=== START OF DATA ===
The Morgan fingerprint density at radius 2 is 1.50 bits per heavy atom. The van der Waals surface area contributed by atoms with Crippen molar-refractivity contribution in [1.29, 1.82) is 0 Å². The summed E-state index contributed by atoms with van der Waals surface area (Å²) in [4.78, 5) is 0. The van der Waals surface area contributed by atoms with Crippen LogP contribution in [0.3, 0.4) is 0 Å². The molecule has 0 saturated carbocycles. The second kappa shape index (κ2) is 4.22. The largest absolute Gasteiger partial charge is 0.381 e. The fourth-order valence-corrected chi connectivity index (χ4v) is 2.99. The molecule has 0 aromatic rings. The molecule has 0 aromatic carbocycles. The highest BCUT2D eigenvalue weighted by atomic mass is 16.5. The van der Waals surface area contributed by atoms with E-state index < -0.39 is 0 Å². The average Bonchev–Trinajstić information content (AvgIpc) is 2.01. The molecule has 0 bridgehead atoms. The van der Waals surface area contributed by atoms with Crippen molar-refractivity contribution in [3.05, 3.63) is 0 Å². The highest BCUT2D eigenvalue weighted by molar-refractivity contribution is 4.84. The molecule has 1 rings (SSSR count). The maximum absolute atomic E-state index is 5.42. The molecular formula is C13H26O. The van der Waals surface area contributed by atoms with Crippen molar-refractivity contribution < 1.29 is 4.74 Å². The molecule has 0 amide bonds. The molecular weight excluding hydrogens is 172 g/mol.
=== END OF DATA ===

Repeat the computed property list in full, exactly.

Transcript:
The Morgan fingerprint density at radius 2 is 1.50 bits per heavy atom. The van der Waals surface area contributed by atoms with Crippen molar-refractivity contribution in [1.29, 1.82) is 0 Å². The summed E-state index contributed by atoms with van der Waals surface area (Å²) in [4.78, 5) is 0. The van der Waals surface area contributed by atoms with Crippen LogP contribution in [0.3, 0.4) is 0 Å². The molecule has 0 saturated carbocycles. The second kappa shape index (κ2) is 4.22. The largest absolute Gasteiger partial charge is 0.381 e. The fourth-order valence-corrected chi connectivity index (χ4v) is 2.99. The molecule has 0 aromatic rings. The molecule has 0 aromatic carbocycles. The highest BCUT2D eigenvalue weighted by atomic mass is 16.5. The van der Waals surface area contributed by atoms with E-state index < -0.39 is 0 Å². The average Bonchev–Trinajstić information content (AvgIpc) is 2.01. The molecule has 0 bridgehead atoms. The van der Waals surface area contributed by atoms with Crippen molar-refractivity contribution in [3.05, 3.63) is 0 Å². The highest BCUT2D eigenvalue weighted by molar-refractivity contribution is 4.84. The molecule has 1 rings (SSSR count). The maximum absolute atomic E-state index is 5.42. The molecular formula is C13H26O. The van der Waals surface area contributed by atoms with Crippen molar-refractivity contribution < 1.29 is 4.74 Å². The molecule has 0 amide bonds. The molecular weight excluding hydrogens is 172 g/mol.